Although these graphical overviews are useful, the investigator will more often than not want the actual sequence corresponding to these blocks. For this example, the Fgenesh++ prediction will be used as the basis for obtaining raw sequence data, but the steps will be identical regardless of which track is chosen. Click on the track labeled Fgenesh++ Gene Predictions to go to a summary page describing the prediction (Fig. 7.3). The region has sequence similarity to the pendrin gene (which was already known at the beginning of the example). The size and the beginning- and end-points of the prediction are given, and it is indicated that the prediction lies on the minus strand; this was also indicated in Fig. 7.2 by the left-pointing arrows in the intronic regions. To obtain the sequence, click on Genomic Sequence. The user will be taken to a query page entitled Get Genomic Sequence Near Gene, from which the transcript, coding region, promoter, or both the transcript and promoter can be obtained (Fig. 7.4). For each of the options, the sequence is returned in FASTA format, with the nucleotide coordinates being given in the definition line.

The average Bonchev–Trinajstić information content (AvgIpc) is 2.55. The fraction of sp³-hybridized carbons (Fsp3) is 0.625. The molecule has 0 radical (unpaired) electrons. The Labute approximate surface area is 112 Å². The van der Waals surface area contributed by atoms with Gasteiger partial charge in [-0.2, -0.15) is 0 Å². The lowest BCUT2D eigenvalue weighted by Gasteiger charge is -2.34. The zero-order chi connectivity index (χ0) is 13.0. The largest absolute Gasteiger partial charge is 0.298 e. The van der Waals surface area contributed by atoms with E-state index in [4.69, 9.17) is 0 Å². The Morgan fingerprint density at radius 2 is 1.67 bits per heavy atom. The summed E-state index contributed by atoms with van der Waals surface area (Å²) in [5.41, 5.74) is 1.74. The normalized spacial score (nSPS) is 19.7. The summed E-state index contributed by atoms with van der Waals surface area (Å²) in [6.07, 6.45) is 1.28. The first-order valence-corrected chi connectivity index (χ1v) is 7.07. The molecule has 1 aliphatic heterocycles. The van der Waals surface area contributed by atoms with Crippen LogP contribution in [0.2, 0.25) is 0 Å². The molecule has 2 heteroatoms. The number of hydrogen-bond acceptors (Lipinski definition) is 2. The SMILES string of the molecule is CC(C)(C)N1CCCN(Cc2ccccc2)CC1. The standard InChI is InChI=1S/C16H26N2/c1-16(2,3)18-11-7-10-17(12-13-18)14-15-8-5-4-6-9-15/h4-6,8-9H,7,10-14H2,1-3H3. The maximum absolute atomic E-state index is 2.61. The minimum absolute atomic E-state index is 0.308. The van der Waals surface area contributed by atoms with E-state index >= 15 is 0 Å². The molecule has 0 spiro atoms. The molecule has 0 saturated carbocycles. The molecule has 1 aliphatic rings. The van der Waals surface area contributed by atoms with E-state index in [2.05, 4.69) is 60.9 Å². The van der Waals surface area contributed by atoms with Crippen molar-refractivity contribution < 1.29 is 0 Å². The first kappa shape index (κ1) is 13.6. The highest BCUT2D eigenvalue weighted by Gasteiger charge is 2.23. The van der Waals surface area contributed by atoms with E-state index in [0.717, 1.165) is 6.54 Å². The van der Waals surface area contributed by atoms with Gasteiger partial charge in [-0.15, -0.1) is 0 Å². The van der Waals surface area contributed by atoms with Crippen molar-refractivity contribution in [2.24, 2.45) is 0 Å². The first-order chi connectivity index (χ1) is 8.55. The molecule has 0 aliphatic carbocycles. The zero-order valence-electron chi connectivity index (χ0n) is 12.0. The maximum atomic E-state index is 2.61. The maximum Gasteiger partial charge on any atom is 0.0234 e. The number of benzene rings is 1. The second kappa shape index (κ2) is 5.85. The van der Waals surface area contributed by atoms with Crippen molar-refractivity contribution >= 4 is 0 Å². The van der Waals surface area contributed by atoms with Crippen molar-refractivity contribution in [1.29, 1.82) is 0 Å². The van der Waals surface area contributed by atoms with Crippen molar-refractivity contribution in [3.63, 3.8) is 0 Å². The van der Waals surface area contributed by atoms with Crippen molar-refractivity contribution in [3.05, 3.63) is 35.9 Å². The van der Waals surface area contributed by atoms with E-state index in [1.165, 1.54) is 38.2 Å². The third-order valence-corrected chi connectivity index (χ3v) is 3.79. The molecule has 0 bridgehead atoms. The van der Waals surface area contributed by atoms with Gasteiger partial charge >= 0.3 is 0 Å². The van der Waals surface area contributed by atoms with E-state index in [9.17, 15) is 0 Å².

Transcript returns the sequence of the entire transcript, with exons shown in upper-case letters.

Coding Region Only returns just the coding region, with exons shown in upper-case letters.

Transcript + Promoter appends the promoter sequence to the 5' end of the sequence that the user would have obtained by using the Transcript option, with exons shown in upper-case letters. The length of the promoter can be indicated in the text box.

Promoter returns just the promoter region, as shown in Fig. 7.5 .